Or, for the person who has everything, head to www.goodgifts.org to find an original present that will help somebody else, rather than buying something which may just go to waste. For example, plant 10 metres of British hedgerow or 30 mango trees in India on someone’s behalf; it’ll be a gift that gets remembered and does some good. For an animal lover, sponsor an endangered species through adoption packs – www.wwf.org.uk and www.bornfree.org.uk are good places to start.
For the more adventurous among you who want to give someone a truly unique gift, have a go at upcycling! Turn old ladders into bookshelves, old bottles into lampshades or even old tennis rackets into mirrors – again, go online for an endless number of tutorials. Pinterest is a great place for initial inspiration.
5. Go green with your wrapping
When getting those gifts ready for giving, either wrap several presents in one parcel (provided they are for the same recipient, of course!), or take a tip from the Japanese and use the ancient art of furoshiki to wrap your gifts.
Dating back to when women wrapped their clothes in cloths while bathing together to avoid muddling up their belongings, furoshiki involves using beautiful, re-usable cloths to wrap gifts, regardless of their size or shape. www.furoshiki.com has lots of different designs and tips to add an extra special something to your presents this year.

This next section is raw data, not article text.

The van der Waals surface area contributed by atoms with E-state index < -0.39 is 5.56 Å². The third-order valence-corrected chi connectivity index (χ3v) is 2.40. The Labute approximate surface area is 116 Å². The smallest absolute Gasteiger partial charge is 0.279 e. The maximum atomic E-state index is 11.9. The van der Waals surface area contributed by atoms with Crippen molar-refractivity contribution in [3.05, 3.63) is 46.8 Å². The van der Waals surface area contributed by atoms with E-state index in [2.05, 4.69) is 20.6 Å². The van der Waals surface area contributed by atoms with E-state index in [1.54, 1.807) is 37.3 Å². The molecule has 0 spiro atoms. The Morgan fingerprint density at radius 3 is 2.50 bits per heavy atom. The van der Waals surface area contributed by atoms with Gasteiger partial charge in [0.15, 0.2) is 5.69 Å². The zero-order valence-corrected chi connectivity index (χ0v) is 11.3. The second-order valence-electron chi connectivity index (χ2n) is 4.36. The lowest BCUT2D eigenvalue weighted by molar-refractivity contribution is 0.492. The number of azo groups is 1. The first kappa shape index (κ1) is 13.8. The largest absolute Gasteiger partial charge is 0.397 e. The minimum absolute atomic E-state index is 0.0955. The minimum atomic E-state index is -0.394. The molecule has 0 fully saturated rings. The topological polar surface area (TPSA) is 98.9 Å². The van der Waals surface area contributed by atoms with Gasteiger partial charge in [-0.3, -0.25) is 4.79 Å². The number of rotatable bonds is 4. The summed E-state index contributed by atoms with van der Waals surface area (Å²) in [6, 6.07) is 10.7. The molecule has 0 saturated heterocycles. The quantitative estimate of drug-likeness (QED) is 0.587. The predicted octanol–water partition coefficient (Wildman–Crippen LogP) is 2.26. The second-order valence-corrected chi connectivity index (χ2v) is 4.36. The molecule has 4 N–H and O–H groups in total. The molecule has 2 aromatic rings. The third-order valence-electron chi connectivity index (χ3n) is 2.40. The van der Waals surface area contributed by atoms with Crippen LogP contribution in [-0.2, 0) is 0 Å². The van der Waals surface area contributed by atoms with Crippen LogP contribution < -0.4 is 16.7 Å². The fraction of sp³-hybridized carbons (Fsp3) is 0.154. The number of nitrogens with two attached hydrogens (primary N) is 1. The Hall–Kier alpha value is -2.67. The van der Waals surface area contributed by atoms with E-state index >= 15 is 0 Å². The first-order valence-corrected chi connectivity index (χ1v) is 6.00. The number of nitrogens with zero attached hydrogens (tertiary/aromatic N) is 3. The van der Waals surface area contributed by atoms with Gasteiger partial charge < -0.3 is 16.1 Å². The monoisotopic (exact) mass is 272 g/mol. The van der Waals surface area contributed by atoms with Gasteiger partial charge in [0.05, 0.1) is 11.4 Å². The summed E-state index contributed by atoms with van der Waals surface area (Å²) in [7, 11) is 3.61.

6. Plan food ahead of time to avoid waste
We’ve all been there – the last-minute shop in blind panic, when we throw anything and everything into our trollies. However, if you’re not going to eat all that food, you’ll waste it as well as your money.
Take an hour over the weekend to plan your meals throughout the Christmas period. Buy only what you need and try to avoid getting sucked in by offers that sell you three times as much of something you didn’t actually want in the first place.
Be creative with your leftovers to avoid unnecessary waste. I’m a particular fan of Brussels sprout bubble and squeak on Boxing Day! Visit www.lovefoodhatewaste.com to find out what you can do with your leftover meat and veggies.
7. Buy local and seasonal produce
Save carbon emissions and support your local businesses by buying seasonal produce from local producers this year. The food will taste fresher and better, and it won’t come with a huge carbon footprint attached!
There are usually a good number of farmers’ markets taking place around Christmas, some local grocers and farmers run veg box schemes, and many farms have shops where you can by produce at the site at which it is grown or reared.
8. Cater the eco-friendly way
If you’re throwing a party, it can be difficult to avoid using throwaway plates and cups. Reduce your environmental impact by opting for tableware that’s made from recycled materials, and is recyclable at the end of the party.